An Animated Career: Stacey Simmons Selected as Technology Leader of the Year
This feature profile on CCT Associate Director for Economic Development Stacey Simmons winning Technology Leader of the Year is a current story on LSU Highlights .
Creating the largest animation festival in the United States, forming a professional consortium to attract new businesses to the state’s capital, working with different state and local agencies to lure EA Sports to Baton Rouge, and helping develop a new digital media curriculum for college students might seem like a tall order for one person’s day job.
But, these are among the achievements for Stacey Simmons, Ph.D., who was named Louisiana’s Technology Leader of the Year at the Governor’s Technology Awards on March 19.
Simmons, who is Associate Director for Economic Development at LSU’s Center for Computation & Technology, or CCT, has spent her career finding innovative ways to highlight the intersections between art and technology.
A native of the New Orleans area, Simmons moved to Los Angeles to pursue her dream of working in the film industry, and held production roles with different studios. But after several years there, she decided to return to Louisiana and help establish the film industry in her home state.
After working as an adjunct professor with Tulane University, Simmons came to LSU in 2003 to develop strategic initiatives for the CCT. She wanted to find a way to make high-performance computing technology understandable and accessible to members of the Baton Rouge community. This idea became the Red Stick International Animation Festival.
Red Stick, which Simmons created along with Professor Stephen David Beck in 2005, has grown into the largest animation festival in the United States in only five years, and has become a draw for both scientists and artists who are interested in seeing the latest developments in digital media.
Through her work on the festival, Simmons realized the city could benefit from a consortium of local business and government agencies that worked specifically at attracting digital media industries to the state. She founded the Baton Rouge Area Digital Industries Consortium (BRADIC), which encompasses LSU, Baton Rouge Area Chamber, Baton Rouge Area Foundation and the East Baton Rouge Parish Mayor-President’s Office. It is the only organization of its kind in the nation, an innovation that was one of the key reasons she was nominated for the highest technology honor in the state.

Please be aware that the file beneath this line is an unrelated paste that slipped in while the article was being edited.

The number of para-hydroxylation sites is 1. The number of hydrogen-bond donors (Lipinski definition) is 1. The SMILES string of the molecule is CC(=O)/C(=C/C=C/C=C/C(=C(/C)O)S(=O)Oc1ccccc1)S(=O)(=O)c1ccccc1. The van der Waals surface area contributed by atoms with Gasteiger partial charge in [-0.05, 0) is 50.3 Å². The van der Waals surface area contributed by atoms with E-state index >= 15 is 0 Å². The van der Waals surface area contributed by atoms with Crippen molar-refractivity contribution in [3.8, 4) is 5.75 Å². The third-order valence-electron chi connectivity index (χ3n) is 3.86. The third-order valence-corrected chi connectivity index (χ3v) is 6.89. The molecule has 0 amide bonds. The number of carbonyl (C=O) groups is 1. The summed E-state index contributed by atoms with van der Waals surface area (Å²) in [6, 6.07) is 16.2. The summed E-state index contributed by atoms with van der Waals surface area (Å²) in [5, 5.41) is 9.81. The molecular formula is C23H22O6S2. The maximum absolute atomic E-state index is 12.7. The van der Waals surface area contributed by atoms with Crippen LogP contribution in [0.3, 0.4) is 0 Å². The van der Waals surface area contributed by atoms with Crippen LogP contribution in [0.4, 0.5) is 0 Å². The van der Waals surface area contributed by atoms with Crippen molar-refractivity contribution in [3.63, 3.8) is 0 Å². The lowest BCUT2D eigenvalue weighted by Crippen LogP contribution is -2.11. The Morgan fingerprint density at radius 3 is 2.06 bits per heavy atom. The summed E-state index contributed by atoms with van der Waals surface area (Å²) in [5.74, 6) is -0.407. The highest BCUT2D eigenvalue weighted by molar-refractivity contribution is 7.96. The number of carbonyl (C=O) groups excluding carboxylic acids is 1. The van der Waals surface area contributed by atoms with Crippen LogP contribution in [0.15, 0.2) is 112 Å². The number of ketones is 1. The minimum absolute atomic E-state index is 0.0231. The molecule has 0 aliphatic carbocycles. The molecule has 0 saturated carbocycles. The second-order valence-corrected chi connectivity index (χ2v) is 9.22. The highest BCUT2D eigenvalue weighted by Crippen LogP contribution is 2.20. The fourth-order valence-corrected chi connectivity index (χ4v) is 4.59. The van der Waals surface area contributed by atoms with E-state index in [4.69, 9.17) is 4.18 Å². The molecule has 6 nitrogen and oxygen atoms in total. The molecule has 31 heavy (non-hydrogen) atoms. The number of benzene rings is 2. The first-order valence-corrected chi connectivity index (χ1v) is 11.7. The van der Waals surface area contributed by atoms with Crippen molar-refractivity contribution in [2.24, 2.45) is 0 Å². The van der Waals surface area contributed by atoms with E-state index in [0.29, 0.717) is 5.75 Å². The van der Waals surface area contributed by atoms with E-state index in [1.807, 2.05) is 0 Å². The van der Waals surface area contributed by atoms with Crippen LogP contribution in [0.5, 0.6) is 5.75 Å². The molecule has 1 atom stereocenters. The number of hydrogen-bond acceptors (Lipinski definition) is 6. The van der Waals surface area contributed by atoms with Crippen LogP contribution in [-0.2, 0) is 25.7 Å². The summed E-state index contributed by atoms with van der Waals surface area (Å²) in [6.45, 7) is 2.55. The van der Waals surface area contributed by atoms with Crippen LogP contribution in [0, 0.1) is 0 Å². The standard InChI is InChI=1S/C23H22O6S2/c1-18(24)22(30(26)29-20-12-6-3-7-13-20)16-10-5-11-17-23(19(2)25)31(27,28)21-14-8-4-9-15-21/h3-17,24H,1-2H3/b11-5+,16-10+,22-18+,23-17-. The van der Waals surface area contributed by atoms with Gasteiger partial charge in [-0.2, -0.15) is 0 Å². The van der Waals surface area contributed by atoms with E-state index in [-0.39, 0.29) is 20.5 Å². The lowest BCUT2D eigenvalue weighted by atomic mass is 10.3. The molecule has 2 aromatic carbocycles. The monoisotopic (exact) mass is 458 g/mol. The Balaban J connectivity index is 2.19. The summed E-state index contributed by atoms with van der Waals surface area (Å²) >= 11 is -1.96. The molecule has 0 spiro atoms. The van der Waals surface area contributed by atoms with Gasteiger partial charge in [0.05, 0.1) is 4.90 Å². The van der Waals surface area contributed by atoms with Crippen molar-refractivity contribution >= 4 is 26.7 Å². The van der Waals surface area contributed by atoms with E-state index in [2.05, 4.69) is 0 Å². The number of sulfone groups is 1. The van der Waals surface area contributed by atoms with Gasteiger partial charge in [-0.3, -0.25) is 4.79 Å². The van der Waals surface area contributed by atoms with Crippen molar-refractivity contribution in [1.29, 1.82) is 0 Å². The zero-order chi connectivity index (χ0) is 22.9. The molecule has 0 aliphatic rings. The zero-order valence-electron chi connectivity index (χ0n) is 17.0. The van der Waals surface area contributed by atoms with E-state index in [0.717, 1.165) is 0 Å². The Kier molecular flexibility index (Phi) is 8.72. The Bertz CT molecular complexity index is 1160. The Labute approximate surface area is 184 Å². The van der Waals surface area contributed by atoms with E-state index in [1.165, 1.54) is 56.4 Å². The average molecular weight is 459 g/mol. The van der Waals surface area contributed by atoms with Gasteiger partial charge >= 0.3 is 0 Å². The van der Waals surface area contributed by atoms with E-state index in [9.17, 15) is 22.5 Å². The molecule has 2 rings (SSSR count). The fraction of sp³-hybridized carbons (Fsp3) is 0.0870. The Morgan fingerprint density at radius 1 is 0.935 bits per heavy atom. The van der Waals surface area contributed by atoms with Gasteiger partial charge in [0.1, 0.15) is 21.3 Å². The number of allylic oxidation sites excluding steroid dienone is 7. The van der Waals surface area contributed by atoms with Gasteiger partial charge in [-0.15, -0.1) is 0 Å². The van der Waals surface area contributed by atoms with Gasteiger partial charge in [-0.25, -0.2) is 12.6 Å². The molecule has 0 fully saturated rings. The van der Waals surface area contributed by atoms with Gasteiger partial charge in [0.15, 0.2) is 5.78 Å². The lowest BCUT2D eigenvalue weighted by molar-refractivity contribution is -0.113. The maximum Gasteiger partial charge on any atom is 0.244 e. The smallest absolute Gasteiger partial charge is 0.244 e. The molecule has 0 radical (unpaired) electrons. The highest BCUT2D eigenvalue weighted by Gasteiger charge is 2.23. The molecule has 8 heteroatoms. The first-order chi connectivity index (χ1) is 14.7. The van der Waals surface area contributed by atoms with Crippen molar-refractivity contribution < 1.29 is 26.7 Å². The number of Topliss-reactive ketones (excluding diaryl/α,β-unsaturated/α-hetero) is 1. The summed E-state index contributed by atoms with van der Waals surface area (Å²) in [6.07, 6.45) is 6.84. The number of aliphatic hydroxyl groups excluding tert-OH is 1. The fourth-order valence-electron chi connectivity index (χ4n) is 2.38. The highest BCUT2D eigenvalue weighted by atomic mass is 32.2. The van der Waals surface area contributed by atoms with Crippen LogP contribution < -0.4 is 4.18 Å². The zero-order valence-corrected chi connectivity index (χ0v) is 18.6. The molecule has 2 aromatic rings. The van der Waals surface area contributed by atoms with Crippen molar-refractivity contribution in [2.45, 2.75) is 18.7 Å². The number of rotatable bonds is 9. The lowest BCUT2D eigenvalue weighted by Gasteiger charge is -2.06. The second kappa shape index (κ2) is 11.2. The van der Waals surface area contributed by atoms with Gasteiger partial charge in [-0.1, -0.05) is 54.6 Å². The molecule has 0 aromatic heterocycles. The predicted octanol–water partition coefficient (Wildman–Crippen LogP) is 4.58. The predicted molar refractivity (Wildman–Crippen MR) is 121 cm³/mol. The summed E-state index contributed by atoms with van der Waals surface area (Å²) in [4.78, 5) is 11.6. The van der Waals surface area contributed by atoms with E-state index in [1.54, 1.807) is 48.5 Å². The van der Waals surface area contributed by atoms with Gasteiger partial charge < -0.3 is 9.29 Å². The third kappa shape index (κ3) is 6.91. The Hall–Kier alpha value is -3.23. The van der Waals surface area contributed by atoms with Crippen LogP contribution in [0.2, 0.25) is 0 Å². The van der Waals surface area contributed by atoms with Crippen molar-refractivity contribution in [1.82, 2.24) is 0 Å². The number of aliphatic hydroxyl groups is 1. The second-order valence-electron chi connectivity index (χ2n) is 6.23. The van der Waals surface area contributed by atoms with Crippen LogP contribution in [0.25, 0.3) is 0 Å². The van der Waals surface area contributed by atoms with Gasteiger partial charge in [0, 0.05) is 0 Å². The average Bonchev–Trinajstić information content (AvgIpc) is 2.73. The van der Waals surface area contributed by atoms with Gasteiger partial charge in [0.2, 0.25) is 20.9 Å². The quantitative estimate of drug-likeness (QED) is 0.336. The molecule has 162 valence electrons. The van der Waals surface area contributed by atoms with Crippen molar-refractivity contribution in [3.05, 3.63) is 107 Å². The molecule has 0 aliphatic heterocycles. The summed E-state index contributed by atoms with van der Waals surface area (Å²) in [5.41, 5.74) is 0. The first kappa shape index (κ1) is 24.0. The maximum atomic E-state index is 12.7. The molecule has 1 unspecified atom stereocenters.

The consortium, or BRADIC, promotes the state’s lucrative tax credit program, talented workforce, and teamwork between education and business to animation studios, video game development companies, visual effects houses, and other digital media industries to entice them to Louisiana.
These tax incentives for digital businesses and the strong partnerships among key agencies in the area are the primary factors that convinced Electronic Arts Inc., or EA, the world’s leading independent video game developer and publisher, to locate their North American Test Center in Baton Rouge, on LSU’s south campus in late 2008.
Another factor in EA’s decision to locate here was the Arts, Visualization, Advanced Technologies and Research, or AVATAR, Initiative to create a new curriculum and research opportunities in digital media. LSU created AVATAR in spring 2008, and Simmons is one of the professors working to develop this program, which will help students learn the skills they need for careers in this exciting and emerging field.
AVATAR Initiative will launch the University's first minor in digital media in the Fall 2010 semester. To promote the program, Simmons created a lecture series for the spring and fall semesters, which will bring in professionals from various areas of digital media to campus.
“As a professional working in digital media, I often get approached by college students who want jobs as video game developers, animators, artists and much more,” Simmons said. “I am excited to be part of the group that created this new curriculum so we can give students a chance to learn how they can get jobs in this field. And because the digital industry in our state is growing, this program will train students for jobs they can get in this area, which will make them more likely to stay here after graduation.”
Pats on the Back:
• Sumanta Acharya, professor with CCT and mechanical engineering, was selected as an LSU Distinguished Research Master of Engineering, Science and Technology. This honor, administered through LSU's Office of Research & Economic Development, has been presented annually since 1972 by the University Council on Research to acknowledge faculty who have made remarkable contributions through research and teaching. The University also awards a Distinguished Research Master of Arts, Humanities and Social Science.
• Gabrielle Allen received a supplement of $66,120 to the project "Louisiana Research Infrastructure Improvement: Cybertools." The supplement will fund additional students for this summer’s REU at CCT.
• Robert Lipton received an award from the Dept. of Air Force titled "Multi-scale Constrained Free Energy Modeling for Damage Initiation and Propagation in High Strength Titanium Alloys." The award is in the amount of $34,753 for one year.
• Jorge Pullin received an award from the National Science Foundation titled "US-Latin American Quantum Gravity Network Workshop." The award is in the amount of 24,200 for one year, and supports the participation of a mixture of experienced and young U.S. researchers in a US-Latin American workshop on quantum gravity co-organized by Jorge Pullin. The workshop will take place in Buenos Aires, Argentina July 28-31.
CCT in the News:
Rock Stars of HPC: Thomas Sterling
Source: Inside HPC
So about that IPad.
Source: 225 Baton Rouge
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